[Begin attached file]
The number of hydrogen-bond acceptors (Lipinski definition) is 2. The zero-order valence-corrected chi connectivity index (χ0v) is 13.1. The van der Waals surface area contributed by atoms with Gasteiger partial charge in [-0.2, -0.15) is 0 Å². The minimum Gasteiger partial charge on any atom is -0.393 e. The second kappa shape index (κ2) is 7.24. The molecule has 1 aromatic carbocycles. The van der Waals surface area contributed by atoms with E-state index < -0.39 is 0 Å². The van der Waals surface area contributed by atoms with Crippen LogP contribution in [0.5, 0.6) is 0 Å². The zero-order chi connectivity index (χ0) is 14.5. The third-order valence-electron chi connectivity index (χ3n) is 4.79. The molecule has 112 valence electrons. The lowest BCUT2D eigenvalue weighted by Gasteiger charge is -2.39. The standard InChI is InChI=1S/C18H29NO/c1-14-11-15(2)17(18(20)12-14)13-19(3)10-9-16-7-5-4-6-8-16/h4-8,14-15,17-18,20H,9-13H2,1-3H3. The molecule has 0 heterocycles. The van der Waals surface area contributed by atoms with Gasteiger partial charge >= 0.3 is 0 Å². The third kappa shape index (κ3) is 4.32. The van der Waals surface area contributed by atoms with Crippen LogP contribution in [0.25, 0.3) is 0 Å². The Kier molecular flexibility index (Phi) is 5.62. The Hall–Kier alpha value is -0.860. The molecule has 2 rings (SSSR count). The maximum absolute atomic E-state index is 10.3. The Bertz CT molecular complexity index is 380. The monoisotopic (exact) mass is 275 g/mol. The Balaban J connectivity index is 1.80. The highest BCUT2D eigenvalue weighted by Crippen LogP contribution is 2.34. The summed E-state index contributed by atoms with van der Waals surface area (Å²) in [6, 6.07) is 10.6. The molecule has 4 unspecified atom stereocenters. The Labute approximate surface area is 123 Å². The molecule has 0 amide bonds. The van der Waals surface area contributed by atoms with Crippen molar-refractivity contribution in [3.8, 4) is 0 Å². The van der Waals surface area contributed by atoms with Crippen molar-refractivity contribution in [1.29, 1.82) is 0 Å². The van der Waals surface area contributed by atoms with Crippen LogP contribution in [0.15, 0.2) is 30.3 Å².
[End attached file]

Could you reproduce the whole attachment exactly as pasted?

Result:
The number of hydrogen-bond acceptors (Lipinski definition) is 2. The zero-order valence-corrected chi connectivity index (χ0v) is 13.1. The van der Waals surface area contributed by atoms with Gasteiger partial charge in [-0.2, -0.15) is 0 Å². The minimum Gasteiger partial charge on any atom is -0.393 e. The second kappa shape index (κ2) is 7.24. The molecule has 1 aromatic carbocycles. The van der Waals surface area contributed by atoms with E-state index < -0.39 is 0 Å². The van der Waals surface area contributed by atoms with Crippen LogP contribution in [0.5, 0.6) is 0 Å². The zero-order chi connectivity index (χ0) is 14.5. The third-order valence-electron chi connectivity index (χ3n) is 4.79. The molecule has 112 valence electrons. The lowest BCUT2D eigenvalue weighted by Gasteiger charge is -2.39. The standard InChI is InChI=1S/C18H29NO/c1-14-11-15(2)17(18(20)12-14)13-19(3)10-9-16-7-5-4-6-8-16/h4-8,14-15,17-18,20H,9-13H2,1-3H3. The molecule has 0 heterocycles. The van der Waals surface area contributed by atoms with Gasteiger partial charge >= 0.3 is 0 Å². The third kappa shape index (κ3) is 4.32. The van der Waals surface area contributed by atoms with Crippen LogP contribution in [0.25, 0.3) is 0 Å². The Kier molecular flexibility index (Phi) is 5.62. The Hall–Kier alpha value is -0.860. The molecule has 2 rings (SSSR count). The maximum absolute atomic E-state index is 10.3. The Bertz CT molecular complexity index is 380. The monoisotopic (exact) mass is 275 g/mol. The Balaban J connectivity index is 1.80. The highest BCUT2D eigenvalue weighted by Crippen LogP contribution is 2.34. The summed E-state index contributed by atoms with van der Waals surface area (Å²) in [6, 6.07) is 10.6. The molecule has 4 unspecified atom stereocenters. The Labute approximate surface area is 123 Å². The molecule has 0 amide bonds. The van der Waals surface area contributed by atoms with Crippen molar-refractivity contribution in [3.8, 4) is 0 Å². The van der Waals surface area contributed by atoms with Crippen molar-refractivity contribution in [1.29, 1.82) is 0 Å². The van der Waals surface area contributed by atoms with Crippen LogP contribution in [0.15, 0.2) is 30.3 Å².